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Wont start

Discussion in 'Daihatsu Hi jet' started by wheelio, Nov 29, 2021.

  1. wheelio

    wheelio New Member

    My truck would not start. I popped the distributor cap and found a burned up rotor cap and this goop. does anyone have an idea what this could be. I plan to pull the distributor and clean it up but WTF.
  2. wheelio

    wheelio New Member

    Posting a pic was much harder than i thought but let me know if anyone has come across this situation before.

  3. shogun

    shogun Active Member

  4. wheelio

    wheelio New Member

  5. wheelio

    wheelio New Member

    okay distributor is finally out and it has an O-ring to seal it to the engine that seems okay. I cant find another seal but I remember another member (jigs) mentioned in an old post that it might have an internal seal that cant be replaced.

    Does anyone know if just the pickup coil can be replaced? or, if i have to purchase a new distributor to replace the leaky seal anyway, will the new one have a pickup coil, rotor cap and all parts but plug wires?
    Could the pertronix electric ignition module just bolt onto this plate and can the magnet slide over these pointy cam lobes?
    I will go and start looking for the replacement distributor now.
    thanks for the help guys.

    S110P EF-NS.jpg
  6. Jigs-n-fixtures

    Jigs-n-fixtures Well-Known Member

    I don’t think the Pertronix can be easily adapted. don’t think the magnet wheel would go over the reluctors, (aka spikes) on the stock shaft.

    I would expect an internal seal so the oil doesn’t go up into the breaker area which needs to stay relatively sealed. It would require pulling the shaft to get to it. But, it might be possible to machine the shaft to accept the Pertronix.

    Unless you have the ability to do the machine work you would probably be better off finding a new or used stock unit.

    The O-ring which seals to the block can let oil weep, and look good. You might try measuring the one you have and see halo close you can come at NAPA.

    There are some kits out there to rebuild the Aisan 4-cylinder distributors. I would guess that they have the same body. There are some videos on YouTube about taking one of them apart, and putting it back together.

    There is the o-ring at the bottom on the outside. You remove the shaft, by drilling off the peening on the end of the cross pin which secures, the drive gear and then driving it out with a punch.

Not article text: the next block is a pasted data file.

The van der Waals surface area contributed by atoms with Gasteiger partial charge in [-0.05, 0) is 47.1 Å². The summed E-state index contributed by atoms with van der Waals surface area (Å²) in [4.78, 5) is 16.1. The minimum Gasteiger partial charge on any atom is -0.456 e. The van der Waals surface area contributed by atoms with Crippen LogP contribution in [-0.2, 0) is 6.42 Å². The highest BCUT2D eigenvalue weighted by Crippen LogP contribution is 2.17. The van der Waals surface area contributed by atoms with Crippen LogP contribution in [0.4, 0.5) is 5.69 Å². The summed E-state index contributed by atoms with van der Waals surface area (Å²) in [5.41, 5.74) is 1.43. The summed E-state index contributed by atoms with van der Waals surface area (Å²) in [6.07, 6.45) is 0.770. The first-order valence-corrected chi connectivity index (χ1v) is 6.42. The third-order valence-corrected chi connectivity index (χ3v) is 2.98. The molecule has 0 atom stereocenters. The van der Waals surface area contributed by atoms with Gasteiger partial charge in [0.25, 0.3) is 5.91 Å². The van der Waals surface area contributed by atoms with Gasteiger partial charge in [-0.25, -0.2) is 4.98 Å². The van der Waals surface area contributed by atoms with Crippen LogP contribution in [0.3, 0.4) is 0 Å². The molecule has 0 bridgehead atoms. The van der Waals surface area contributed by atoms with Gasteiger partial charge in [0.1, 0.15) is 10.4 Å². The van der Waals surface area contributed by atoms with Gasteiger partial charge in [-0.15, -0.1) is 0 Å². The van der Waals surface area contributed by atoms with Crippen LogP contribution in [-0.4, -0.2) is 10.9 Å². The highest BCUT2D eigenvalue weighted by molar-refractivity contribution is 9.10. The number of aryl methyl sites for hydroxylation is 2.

Then typically you will need a small gear puller to pull the drive gear off the shaft.

    After that the shaft should just pull up through the body.

    You can then get at one or two small seals on the inside of the shaft housing on the body, which seal the shaft, and a bearing that sits at the top of the shaft housing in the distributor body to keep it centered up. The bottom of the shaft is held in place by a bush next to the cam.
    Last edited: Jan 18, 2022
  7. wheelio

    wheelio New Member

    Thanks Jigs, I ended up getting a rebuilt Distributor from Yokohama (https://yokohamamotors.net/daihatsu-distributor-s110p-efns-engine-late-model-details.html) and I'm putting it in now but the distributor cap vent only has one vent like this one (https://yokohamamotors.net/product809.html), unlike the two vents on mine like this (https://yokohamamotors.net/product674.html). When i first got the truck the distributor had two vents, one line vented to the frame, which was also connected to the warm air intake and the other 12" vent line was just secured to the first one. I replaced the cap/rotor/wires when i first got the truck and decided to run the single vent line to the frame and just ignore the missing one. Now I'm wondering if the negative pressure from the intake had anything to do with the failure of the internal distributor seal? How do other trucks use this vent and anyone know what should I connect it to if just using the one?
  8. Jigs-n-fixtures

    Jigs-n-fixtures Well-Known Member

    Typically the frame is a fresh air source. So, I would guess that the hose on the frame is fresh air, and the other one went to manifold vacuum.
    The constant fresh air, helps prevent ionization in the distributor and related misfires when the humidity is up. By sizing the orifices, you could have fairly good control over the vacuum level in the distributor.

    The frame rails are open on the front, and the engine air comes out of the right hand rail, to the air filter and then to the carb. When the engine is cold, it draws from the left frame rail, and through the heater box around the catalytic converter, and then over to the air cleaner, then back to the carb.

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